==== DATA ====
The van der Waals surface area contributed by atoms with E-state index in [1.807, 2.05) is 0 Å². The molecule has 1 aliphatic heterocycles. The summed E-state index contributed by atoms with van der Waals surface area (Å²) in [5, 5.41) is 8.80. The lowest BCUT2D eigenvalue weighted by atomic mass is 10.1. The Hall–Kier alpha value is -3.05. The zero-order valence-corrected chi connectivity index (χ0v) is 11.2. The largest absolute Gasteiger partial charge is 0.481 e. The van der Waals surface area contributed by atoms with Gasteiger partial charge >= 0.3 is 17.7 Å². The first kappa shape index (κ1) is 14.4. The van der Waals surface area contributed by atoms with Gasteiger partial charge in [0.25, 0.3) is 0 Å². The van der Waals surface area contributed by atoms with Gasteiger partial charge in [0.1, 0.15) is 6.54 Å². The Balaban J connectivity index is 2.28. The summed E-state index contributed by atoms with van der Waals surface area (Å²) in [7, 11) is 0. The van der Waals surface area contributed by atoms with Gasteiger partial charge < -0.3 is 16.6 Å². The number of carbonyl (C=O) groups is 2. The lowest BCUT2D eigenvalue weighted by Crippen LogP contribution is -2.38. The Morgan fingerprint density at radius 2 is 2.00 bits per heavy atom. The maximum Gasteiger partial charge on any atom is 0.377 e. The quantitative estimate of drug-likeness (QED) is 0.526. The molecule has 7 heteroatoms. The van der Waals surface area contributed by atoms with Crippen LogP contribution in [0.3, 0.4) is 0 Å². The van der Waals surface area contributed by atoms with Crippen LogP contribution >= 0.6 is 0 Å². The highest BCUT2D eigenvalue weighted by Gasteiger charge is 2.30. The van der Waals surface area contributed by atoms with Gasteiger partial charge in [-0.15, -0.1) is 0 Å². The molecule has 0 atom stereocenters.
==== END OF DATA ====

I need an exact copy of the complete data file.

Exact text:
The van der Waals surface area contributed by atoms with E-state index in [1.807, 2.05) is 0 Å². The molecule has 1 aliphatic heterocycles. The summed E-state index contributed by atoms with van der Waals surface area (Å²) in [5, 5.41) is 8.80. The lowest BCUT2D eigenvalue weighted by atomic mass is 10.1. The Hall–Kier alpha value is -3.05. The zero-order valence-corrected chi connectivity index (χ0v) is 11.2. The largest absolute Gasteiger partial charge is 0.481 e. The van der Waals surface area contributed by atoms with Gasteiger partial charge >= 0.3 is 17.7 Å². The first kappa shape index (κ1) is 14.4. The van der Waals surface area contributed by atoms with Gasteiger partial charge in [0.25, 0.3) is 0 Å². The van der Waals surface area contributed by atoms with Gasteiger partial charge in [0.1, 0.15) is 6.54 Å². The Balaban J connectivity index is 2.28. The summed E-state index contributed by atoms with van der Waals surface area (Å²) in [7, 11) is 0. The van der Waals surface area contributed by atoms with Gasteiger partial charge < -0.3 is 16.6 Å². The number of carbonyl (C=O) groups is 2. The lowest BCUT2D eigenvalue weighted by Crippen LogP contribution is -2.38. The Morgan fingerprint density at radius 2 is 2.00 bits per heavy atom. The maximum Gasteiger partial charge on any atom is 0.377 e. The quantitative estimate of drug-likeness (QED) is 0.526. The molecule has 7 heteroatoms. The van der Waals surface area contributed by atoms with Crippen LogP contribution in [0.3, 0.4) is 0 Å². The van der Waals surface area contributed by atoms with Crippen LogP contribution >= 0.6 is 0 Å². The highest BCUT2D eigenvalue weighted by Gasteiger charge is 2.30. The van der Waals surface area contributed by atoms with Gasteiger partial charge in [-0.15, -0.1) is 0 Å². The molecule has 0 atom stereocenters.